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Clinical Reasoning Typical cases are discussed there. The cases are brought by practioners.

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Old 14-08-2012, 11:32 PM   #1
gollygosh
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Default Itchy Joints?

The patient is a 32 year old woman. She has had back pain since she was involved in a school bus accident as a 15 year old. The bus was hit while she was leaning over the seat of the bus. The pain was immediate, in the mid- to low thoracic region, and according to the patient has changed since it started. "It is a 5, it is always a 5". In addition she has complaints of knee, and shoulder pain, and intermittent numbness in all extremities. She has been diagnosed with fibromyalgia, and gastroparesis. Imaging is negative. Motion is guarded, and about 50% of normal. Her rheumatologist has started her on meds(can't remember the name), and recently progressed the dose. Her orthopod has told her she is fat, and to put 5# ankle weights on, and walk around the house. He has also suggested that she discontinue all medications.(go Rambo) She is being seen by a counselor for PTSD-un -related to the bus injury

I've spoken to her about the nature of pain as protective. I've explained sensitization and told her at this it is safe to assume than her brain is "programmed for pain" we started with laterality training using magazine pictures with about 75 % compliance for daily 15 sessions. She is working on a graded exercise progression--actiivity of choice is T'ai Chi with the Wii. I've used DNM on the back with her experiencing warmth and the pain is still a 5. Today, she has a great new complaint. Her joints itch. I have never heard a patient complain of itchy joints before(this is not the tissue overlying the joints, this is in the joints)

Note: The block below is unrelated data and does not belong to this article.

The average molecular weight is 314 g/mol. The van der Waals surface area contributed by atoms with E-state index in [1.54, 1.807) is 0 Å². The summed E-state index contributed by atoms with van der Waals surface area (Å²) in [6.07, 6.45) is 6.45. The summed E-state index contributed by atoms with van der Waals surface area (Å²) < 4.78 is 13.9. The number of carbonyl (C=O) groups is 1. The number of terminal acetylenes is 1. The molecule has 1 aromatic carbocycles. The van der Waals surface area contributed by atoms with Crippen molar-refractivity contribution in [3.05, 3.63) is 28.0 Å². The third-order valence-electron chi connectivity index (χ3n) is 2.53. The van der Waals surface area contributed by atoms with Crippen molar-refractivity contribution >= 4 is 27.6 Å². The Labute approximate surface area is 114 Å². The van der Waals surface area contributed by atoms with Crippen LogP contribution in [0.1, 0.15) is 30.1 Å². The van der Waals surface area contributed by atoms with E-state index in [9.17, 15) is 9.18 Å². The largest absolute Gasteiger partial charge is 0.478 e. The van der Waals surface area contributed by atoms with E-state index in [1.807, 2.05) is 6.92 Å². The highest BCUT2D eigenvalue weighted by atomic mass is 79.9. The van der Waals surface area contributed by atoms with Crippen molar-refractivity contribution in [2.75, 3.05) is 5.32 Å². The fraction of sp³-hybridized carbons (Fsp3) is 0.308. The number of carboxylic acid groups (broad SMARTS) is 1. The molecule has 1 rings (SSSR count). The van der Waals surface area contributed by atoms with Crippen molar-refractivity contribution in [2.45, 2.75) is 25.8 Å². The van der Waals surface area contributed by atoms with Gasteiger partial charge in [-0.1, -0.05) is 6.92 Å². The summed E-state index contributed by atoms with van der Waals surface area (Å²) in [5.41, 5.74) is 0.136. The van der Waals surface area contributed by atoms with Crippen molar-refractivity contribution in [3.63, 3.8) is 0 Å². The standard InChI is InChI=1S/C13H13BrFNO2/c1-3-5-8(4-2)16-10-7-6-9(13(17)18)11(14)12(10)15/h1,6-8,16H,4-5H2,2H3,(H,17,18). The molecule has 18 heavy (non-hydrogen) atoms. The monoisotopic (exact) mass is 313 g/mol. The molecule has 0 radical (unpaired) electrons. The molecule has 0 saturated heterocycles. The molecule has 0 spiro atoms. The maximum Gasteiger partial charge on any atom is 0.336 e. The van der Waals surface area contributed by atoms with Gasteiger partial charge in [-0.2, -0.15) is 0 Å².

I told her I could think of a couple possible explanations:

1. adverse reaction to medication; please call your physician.
2. maybe the brain is taking a new look at the body and is interpreted things differently.
3. circulatory changes--I remember my skin itching in association with cold, or cold water swims.
4. I also suggested that while she did need to follow-up with physician that this may be a way for the brain to reassess the situation, and perhaps begin down modulating.


Then I tried Simple Contact with my hands on her hips, and for the first time actually saw some ideomotion, with the patient experiencing WESS, back pain to 4, feet burning/numb. Shoulders numb, and itching in all of her joints. I pointed out to her that the change in back pain from a 5 to a 4 put a hole in the concept that "it is always a 5", and encouraged her to attached some hope to that change.

I 'd appreciate thoughts.

Geralyn
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Old 14-08-2012, 11:42 PM   #2
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I think you're on the right track.

Anecdotally, I've always associated "itching" with "improvement".
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Old 15-08-2012, 03:09 PM   #3
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Geralyn,
I have heard this complaint from others in your patients situation. Just recently, a physician I work with asked "how is it that my arthritic shoulder can itch so much?"
If I'm not mistaken there was an article about itch and chronic pain in IASP a few months ago. Apparently their website is down this AM so I can retrieve it now. It probably can best be accounted for with Craig's interoception model. I'll try to find the article later.
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Old 15-08-2012, 06:19 PM   #4
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Also, see Oaklander, Common Neuropathic Itch Syndromes, open access
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Old 16-08-2012, 12:24 AM   #5
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Geralyn,
I don't know what made think it was recent, but the article I referred to is Chronic itch and chronic pain: analogous mechanisms. Volume 131, issue 1 of PAIN.
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Old 16-08-2012, 12:30 AM   #6